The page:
Baseline measurements of ecosystem productivity
are being made within areas of tropical moist forest, the Cerrado
(savanna) ecosystem, and tropical wetlands. Implications for
managing carbon stocks and emissions and the impacts on them of
degraded air quality and land use will be examined.
A pilot system for monitoring ecosystem productivity
is employing tower-based micrometeorological instrumentation and
techniques to examine net fluxes of carbon dioxide, water, and
energy from the ecosystem. Future efforts will supplement these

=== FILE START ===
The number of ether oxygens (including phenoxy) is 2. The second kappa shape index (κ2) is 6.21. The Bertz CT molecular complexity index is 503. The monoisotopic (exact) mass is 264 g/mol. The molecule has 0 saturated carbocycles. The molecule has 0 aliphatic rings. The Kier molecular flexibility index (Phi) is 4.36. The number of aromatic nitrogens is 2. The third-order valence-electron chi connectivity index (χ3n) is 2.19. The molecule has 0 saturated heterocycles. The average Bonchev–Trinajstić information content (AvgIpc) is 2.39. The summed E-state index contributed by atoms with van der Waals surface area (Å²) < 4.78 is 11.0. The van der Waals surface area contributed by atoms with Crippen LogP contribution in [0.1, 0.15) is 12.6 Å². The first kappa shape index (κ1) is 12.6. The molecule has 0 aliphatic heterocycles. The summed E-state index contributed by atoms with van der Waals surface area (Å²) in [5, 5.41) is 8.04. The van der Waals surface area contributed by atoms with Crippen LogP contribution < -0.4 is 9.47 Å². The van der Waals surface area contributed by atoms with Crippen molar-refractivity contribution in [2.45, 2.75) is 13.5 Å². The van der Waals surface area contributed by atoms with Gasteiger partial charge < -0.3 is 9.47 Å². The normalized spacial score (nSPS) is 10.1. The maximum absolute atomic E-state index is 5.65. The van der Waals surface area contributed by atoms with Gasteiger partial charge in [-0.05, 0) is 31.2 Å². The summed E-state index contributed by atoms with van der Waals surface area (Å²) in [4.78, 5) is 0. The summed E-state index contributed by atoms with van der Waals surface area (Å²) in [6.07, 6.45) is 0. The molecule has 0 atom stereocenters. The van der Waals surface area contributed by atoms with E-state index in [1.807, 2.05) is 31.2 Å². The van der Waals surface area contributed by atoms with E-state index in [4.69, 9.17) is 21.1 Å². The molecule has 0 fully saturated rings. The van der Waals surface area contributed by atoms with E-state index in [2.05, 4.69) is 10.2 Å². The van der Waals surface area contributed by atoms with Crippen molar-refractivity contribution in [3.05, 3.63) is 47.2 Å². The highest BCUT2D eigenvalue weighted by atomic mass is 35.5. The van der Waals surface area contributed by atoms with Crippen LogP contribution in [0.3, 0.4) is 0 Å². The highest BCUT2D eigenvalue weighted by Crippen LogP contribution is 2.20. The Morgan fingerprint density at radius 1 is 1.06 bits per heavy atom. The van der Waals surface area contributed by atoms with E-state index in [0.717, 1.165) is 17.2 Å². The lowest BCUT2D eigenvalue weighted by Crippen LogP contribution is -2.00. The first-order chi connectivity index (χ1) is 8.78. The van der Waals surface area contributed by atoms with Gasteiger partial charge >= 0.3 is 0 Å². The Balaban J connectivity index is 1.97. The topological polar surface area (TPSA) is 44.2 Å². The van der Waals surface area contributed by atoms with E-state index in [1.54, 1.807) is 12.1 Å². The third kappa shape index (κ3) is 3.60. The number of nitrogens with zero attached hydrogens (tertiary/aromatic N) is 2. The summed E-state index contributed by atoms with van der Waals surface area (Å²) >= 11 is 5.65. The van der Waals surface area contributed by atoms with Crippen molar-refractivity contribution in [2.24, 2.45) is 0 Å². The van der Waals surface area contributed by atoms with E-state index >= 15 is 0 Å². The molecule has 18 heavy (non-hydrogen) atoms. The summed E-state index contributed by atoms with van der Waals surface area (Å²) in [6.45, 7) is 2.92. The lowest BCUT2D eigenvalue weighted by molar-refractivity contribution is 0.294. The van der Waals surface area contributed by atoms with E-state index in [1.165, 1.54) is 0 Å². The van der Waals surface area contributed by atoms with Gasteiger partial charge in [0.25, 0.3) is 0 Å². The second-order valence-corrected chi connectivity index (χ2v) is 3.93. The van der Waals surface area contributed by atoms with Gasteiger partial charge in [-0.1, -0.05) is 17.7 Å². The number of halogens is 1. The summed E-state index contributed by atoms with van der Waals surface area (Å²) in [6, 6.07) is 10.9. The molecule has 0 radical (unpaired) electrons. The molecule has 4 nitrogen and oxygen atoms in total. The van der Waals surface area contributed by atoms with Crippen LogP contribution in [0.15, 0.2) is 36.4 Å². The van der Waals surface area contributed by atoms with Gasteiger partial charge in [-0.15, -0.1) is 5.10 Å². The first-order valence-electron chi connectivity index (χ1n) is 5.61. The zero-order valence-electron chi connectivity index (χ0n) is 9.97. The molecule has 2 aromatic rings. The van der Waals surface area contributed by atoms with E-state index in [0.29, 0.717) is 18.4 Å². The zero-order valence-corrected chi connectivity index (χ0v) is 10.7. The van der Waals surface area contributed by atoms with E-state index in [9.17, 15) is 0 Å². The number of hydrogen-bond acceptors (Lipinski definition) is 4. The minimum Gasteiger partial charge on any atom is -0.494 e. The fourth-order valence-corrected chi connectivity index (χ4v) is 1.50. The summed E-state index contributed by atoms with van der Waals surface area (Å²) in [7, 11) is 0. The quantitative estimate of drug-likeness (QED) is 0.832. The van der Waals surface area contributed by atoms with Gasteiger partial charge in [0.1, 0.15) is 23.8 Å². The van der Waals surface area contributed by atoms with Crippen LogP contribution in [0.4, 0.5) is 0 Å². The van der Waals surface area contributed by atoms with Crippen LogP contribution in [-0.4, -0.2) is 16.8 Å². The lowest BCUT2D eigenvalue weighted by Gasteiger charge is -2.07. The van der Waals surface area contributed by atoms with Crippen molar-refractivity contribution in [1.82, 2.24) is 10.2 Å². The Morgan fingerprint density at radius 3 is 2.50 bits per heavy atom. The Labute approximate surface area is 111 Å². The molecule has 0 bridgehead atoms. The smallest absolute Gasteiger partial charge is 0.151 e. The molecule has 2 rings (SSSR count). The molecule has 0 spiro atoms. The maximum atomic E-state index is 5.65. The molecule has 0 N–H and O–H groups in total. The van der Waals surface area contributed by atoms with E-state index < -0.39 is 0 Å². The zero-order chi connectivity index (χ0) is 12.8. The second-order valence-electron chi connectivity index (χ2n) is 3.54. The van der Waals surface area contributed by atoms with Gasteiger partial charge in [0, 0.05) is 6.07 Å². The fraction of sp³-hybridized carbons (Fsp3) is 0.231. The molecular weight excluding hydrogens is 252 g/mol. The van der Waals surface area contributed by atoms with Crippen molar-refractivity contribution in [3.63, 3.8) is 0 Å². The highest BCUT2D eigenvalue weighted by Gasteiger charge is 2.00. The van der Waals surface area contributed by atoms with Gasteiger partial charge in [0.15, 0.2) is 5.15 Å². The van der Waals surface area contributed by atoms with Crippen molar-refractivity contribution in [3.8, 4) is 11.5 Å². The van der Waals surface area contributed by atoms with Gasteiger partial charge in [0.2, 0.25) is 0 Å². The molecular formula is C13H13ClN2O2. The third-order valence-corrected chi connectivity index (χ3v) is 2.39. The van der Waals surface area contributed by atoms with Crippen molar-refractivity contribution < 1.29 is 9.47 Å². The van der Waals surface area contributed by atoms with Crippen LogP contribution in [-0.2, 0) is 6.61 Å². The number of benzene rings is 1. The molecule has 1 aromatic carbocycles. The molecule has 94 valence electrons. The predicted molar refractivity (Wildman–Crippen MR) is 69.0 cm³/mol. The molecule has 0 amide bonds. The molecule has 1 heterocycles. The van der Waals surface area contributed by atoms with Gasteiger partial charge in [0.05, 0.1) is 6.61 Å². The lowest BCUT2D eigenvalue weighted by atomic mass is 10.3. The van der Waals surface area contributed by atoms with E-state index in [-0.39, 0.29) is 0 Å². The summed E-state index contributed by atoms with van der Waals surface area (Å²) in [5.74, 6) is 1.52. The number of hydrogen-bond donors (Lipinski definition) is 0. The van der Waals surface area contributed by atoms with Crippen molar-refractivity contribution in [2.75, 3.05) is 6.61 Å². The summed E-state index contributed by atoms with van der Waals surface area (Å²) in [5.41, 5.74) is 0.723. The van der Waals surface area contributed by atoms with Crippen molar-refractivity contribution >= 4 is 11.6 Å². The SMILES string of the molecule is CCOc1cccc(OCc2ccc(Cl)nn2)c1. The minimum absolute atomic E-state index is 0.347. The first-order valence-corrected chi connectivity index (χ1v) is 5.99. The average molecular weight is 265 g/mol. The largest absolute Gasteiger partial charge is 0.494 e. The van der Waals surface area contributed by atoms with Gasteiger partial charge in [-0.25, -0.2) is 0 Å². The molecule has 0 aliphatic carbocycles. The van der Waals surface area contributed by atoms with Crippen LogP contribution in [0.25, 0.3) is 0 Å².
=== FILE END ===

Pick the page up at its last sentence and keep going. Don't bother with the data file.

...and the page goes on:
with more extensive airborne measurements of the fluxes and seasonal
measurements of selected air pollutants. Airborne observations
from U.S. and Brazilian aircraft will also be used to examine
regional changes in productivity due to forest harvesting and
ecological impacts of air pollution from burning.
10-meter tower (above) is being used by Dr. Antonio Miranda and
his associates at the University of Brasília to estimate carbon,
water, and energy flux to the atmosphere from the Cerrado ecosystem
at the Aguas Emendadas Ecological Reserve (below). Flux estimates
are made from high-frequency measurements of carbon dioxide concentration,
water vapor, temperature, and the vertical velocity of the air.